We modified the card sorting categories from the original I–HOPE to reflect caregivers’ perspectives, as follows: A = I do not do and do not want to, B = I do now with no problem, C = I do now, but it can be challenging, D = I do now, but I am worried about my ability in the future, and E = I do not do but wish to do. The pilot test caregivers expressed a need to include a category for activities that the caregiver currently assisted with but preferred not to. During the pilot testing, no caregivers placed activities in Category E; therefore, Category E was modified to I do now but do not wish to do.
The revised assessment, the In-Home Occupational Performance Evaluation for Providing Assistance (I–HOPE Assist), has three steps. First, the caregiver sorts the cards into the five sorting categories to identify problematic activities. The Activity Participation score is the proportion of difficult activities (difficulty with activities score) divided by the total number of caregiving activities. To calculate the difficulty with activities score, each card sort category is assigned a value (0 to I do now but do not wish to do, .5 to I do now, but it can be challenging, .75 to I do now, but I am worried about my ability in the future, and 1 to I do now with no problem) and summed. Activities that caregivers do not do and do not want to do are not included in the participation score. Next, from the cards in Categories C, D, and E, the caregiver identifies the top 10 most problematic activities, which are used in the subsequent steps.
Using the 10 most problematic activities, the caregiver provides ratings of Performance, Satisfaction, and Self-Efficacy on a 5-point Likert-type scale as follows: For Performance, 1 = unable to perform at all and 5 = able to perform without difficulty; for Satisfaction, 1 = not at all satisfied with performance and 5 = very satisfied with performance; and for Self-Efficacy, 1 = not confident at all and 5 = very confident.
In the third step, the occupational therapist observes while the caregiving dyad performs each problematic activity. The therapist identifies environmental barriers, or characteristics of the environment that make performance difficult, unsafe, or impossible or that necessitate assistance (e.g., low height of chair), and rates each barrier for each activity on a 5-point scale from 5 (no activity, unable to assist) to 0 (no assistance needed) on the basis of performance. The I–HOPE Assist subscale scores are described in Table 1.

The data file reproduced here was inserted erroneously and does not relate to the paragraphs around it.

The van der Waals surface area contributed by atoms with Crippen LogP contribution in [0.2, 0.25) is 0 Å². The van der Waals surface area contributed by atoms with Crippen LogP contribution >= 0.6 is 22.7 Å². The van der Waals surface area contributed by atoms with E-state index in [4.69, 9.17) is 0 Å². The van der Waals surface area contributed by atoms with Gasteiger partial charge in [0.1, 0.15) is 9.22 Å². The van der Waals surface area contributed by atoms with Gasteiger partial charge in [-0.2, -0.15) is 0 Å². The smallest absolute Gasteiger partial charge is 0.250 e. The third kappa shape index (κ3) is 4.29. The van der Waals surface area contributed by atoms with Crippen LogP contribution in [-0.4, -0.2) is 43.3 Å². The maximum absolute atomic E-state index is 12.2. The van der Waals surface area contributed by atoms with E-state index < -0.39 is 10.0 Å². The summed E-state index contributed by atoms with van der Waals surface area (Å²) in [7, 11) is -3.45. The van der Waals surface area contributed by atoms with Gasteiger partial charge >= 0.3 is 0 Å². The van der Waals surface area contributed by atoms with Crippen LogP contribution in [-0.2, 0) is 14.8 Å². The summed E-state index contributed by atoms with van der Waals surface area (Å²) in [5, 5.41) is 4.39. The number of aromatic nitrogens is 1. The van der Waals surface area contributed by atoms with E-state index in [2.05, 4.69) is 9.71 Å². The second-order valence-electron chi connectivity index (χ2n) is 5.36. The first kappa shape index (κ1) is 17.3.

Table 1.
Subscales of the In-Home Occupational Performance Evaluation for Providing Assistance
Subscales of the In-Home Occupational Performance Evaluation for Providing Assistance×
SubscaleConstructScore Calculation
Activity ParticipationProportion of total activities that are problematicSum of activity difficulty scores divided by number of caregiving activities
PerformanceSubjective rating of performance in providing assistance with activitiesMean rating of prioritized problems
SatisfactionSubjective satisfaction with ability to provide assistance during activitiesMean rating of prioritized problems
Self-EfficacySubjective confidence in providing assistance during activitiesMean rating of prioritized problems
Severity of Environmental BarriersTherapist rating of person–environment fitSum of ratings
Table 1.
Subscales of the In-Home Occupational Performance Evaluation for Providing Assistance
Subscales of the In-Home Occupational Performance Evaluation for Providing Assistance×
SubscaleConstructScore Calculation
Activity ParticipationProportion of total activities that are problematicSum of activity difficulty scores divided by number of caregiving activities
PerformanceSubjective rating of performance in providing assistance with activitiesMean rating of prioritized problems
SatisfactionSubjective satisfaction with ability to provide assistance during activitiesMean rating of prioritized problems
Self-EfficacySubjective confidence in providing assistance during activitiesMean rating of prioritized problems
Severity of Environmental BarriersTherapist rating of person–environment fitSum of ratings
×
Phase 2: Validation of the I–HOPE Assist
Following the revision, we recruited 31 participants to determine the feasibility, receptivity, validity, and utility of the I–HOPE Assist in identifying environmental barriers that affect caregiving and caregiver self-efficacy and to establish the psychometric properties of the instrument.
Measures.